In 2008, I came to Paris from Lebanon to attend the annual Salon du livre, for a book launch and signing of my second novel, Wild Mulberries, which had at that time just been translated into French (published by Verticales).
The day of my book signing, I read in the media about Arab calls to boycott this book fair because Israel was the guest of honour.
Arab publishers were absent from the book fair that year, as were many Arabic literary works and academic books. The mood was calm but odd that day; there were a lot of security guards and very few guests. Fewer than ten people came to my launch, four of whom were friends of mine. Fifteen minutes or so after we had started the event, security guards arrived and asked all the guests to evacuate the building. They’d received a threat by telephone saying that there was a bomb at the book fair. We learned later that it was simply an empty threat.
I left the salon du livre and stood outside in the March cold, waiting with everyone else for the security guards to finish searching the premises. I experienced a vulnerability unlike any I had before. Living the Lebanese Civil War for fifteen years, and also Israel’s war on Lebanon in the summer of 2006, I had never before felt this vulnerable. While waiting in this place far from home, it seemed that everything happening was somehow linked to a larger historical background of unresolved conflicts, our history since the end of the First World War through the Second and until today; I am now rereading this history through my own writing.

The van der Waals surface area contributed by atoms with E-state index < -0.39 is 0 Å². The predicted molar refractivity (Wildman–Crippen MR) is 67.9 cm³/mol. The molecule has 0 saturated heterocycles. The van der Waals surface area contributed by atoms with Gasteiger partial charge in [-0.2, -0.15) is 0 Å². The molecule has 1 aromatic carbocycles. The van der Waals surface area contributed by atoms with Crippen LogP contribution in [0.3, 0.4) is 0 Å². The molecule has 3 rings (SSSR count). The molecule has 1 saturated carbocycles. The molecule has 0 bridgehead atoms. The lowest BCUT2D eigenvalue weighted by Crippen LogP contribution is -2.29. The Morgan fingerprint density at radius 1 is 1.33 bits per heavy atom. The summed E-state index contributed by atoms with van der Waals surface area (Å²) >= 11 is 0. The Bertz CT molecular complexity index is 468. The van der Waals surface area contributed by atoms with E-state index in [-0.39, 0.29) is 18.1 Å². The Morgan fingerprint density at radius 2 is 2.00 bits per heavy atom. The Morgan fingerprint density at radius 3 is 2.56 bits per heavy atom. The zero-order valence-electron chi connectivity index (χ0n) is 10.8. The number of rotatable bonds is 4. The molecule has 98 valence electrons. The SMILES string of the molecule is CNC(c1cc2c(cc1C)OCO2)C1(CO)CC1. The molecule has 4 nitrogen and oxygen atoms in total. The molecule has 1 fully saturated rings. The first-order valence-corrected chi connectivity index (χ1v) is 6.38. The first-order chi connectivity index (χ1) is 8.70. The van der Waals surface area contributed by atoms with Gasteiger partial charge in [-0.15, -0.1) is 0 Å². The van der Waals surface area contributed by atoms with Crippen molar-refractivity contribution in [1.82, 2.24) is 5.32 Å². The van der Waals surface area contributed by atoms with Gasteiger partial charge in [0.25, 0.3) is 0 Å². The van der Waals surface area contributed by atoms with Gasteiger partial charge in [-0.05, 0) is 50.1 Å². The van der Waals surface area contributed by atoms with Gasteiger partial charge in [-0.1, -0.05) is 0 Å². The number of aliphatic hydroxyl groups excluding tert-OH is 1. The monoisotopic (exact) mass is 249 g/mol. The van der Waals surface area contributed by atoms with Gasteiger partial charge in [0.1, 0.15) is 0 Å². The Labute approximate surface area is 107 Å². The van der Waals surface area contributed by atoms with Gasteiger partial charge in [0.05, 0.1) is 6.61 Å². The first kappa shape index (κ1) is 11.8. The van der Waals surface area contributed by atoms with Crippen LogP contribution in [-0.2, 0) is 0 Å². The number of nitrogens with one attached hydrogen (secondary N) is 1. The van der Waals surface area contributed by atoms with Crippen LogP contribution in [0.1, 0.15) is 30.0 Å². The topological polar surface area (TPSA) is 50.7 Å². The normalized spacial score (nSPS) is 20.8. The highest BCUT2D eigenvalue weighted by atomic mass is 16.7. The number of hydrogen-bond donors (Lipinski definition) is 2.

What happened at the 2008 Salon du livre in Paris took on meanings that challenge our understanding of what is happening in the Middle East and what this reflects in the world.
This challenge forces us to return to history and the violence that goes with it, rereading and unpacking questions of identity. This murderous identity, as the French writer of Lebanese origin Amin Maalouf called it, is linked to the history of the peoples of the entire Middle East, whether they are Kurds or Iranians, Palestinians or Mizrahi Jews, Arabs or Turks.
Questions of identity began to take on new dimensions when I was connecting to a new place and existing within it as a writer. They are also linked to the challenges of how to use and relate to my own language and writing in a place that does not understand them.
© Iman Humaydan
Translated by Michelle Hartmann
This blog was originally published on ELit Literature House Europe on 27 April 2015